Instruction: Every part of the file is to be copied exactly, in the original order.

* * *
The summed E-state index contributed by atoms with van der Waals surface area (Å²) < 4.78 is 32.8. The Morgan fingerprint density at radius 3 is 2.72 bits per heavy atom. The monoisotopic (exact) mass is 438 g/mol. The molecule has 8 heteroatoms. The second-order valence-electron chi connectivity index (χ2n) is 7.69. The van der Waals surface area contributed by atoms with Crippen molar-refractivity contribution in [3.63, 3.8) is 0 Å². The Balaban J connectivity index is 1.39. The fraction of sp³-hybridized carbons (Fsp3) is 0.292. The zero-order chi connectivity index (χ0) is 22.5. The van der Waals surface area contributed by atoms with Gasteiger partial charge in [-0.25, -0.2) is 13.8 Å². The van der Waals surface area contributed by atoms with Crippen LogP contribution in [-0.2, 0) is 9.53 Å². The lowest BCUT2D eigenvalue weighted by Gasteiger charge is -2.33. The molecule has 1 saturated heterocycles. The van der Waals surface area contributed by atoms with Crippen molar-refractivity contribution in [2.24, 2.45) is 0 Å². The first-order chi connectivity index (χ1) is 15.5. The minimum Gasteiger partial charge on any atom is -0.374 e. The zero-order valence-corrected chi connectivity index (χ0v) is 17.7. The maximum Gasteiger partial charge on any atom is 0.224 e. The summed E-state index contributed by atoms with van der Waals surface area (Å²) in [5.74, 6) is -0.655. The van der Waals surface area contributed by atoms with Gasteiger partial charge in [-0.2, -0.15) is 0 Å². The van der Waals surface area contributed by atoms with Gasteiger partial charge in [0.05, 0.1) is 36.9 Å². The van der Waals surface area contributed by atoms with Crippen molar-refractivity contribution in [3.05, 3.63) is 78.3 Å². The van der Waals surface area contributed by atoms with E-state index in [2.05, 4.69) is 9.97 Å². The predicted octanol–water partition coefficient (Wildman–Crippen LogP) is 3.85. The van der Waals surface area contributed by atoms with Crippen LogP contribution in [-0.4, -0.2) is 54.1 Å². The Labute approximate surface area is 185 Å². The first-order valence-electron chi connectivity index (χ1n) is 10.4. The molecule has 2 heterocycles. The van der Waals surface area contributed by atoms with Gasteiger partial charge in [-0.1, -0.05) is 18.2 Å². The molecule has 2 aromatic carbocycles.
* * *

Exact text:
The summed E-state index contributed by atoms with van der Waals surface area (Å²) < 4.78 is 32.8. The Morgan fingerprint density at radius 3 is 2.72 bits per heavy atom. The monoisotopic (exact) mass is 438 g/mol. The molecule has 8 heteroatoms. The second-order valence-electron chi connectivity index (χ2n) is 7.69. The van der Waals surface area contributed by atoms with Crippen molar-refractivity contribution in [3.63, 3.8) is 0 Å². The Balaban J connectivity index is 1.39. The fraction of sp³-hybridized carbons (Fsp3) is 0.292. The zero-order chi connectivity index (χ0) is 22.5. The van der Waals surface area contributed by atoms with Gasteiger partial charge in [-0.25, -0.2) is 13.8 Å². The van der Waals surface area contributed by atoms with Crippen LogP contribution in [-0.2, 0) is 9.53 Å². The lowest BCUT2D eigenvalue weighted by Gasteiger charge is -2.33. The molecule has 1 saturated heterocycles. The van der Waals surface area contributed by atoms with Crippen molar-refractivity contribution in [2.24, 2.45) is 0 Å². The first-order chi connectivity index (χ1) is 15.5. The minimum Gasteiger partial charge on any atom is -0.374 e. The zero-order valence-corrected chi connectivity index (χ0v) is 17.7. The maximum Gasteiger partial charge on any atom is 0.224 e. The summed E-state index contributed by atoms with van der Waals surface area (Å²) in [5.74, 6) is -0.655. The van der Waals surface area contributed by atoms with Gasteiger partial charge in [-0.2, -0.15) is 0 Å². The van der Waals surface area contributed by atoms with Gasteiger partial charge in [0.05, 0.1) is 36.9 Å². The van der Waals surface area contributed by atoms with Crippen molar-refractivity contribution in [3.05, 3.63) is 78.3 Å². The van der Waals surface area contributed by atoms with E-state index in [2.05, 4.69) is 9.97 Å². The predicted octanol–water partition coefficient (Wildman–Crippen LogP) is 3.85. The van der Waals surface area contributed by atoms with Crippen LogP contribution in [-0.4, -0.2) is 54.1 Å². The Labute approximate surface area is 185 Å². The first-order valence-electron chi connectivity index (χ1n) is 10.4. The molecule has 2 heterocycles. The van der Waals surface area contributed by atoms with Gasteiger partial charge in [-0.1, -0.05) is 18.2 Å². The molecule has 2 aromatic carbocycles.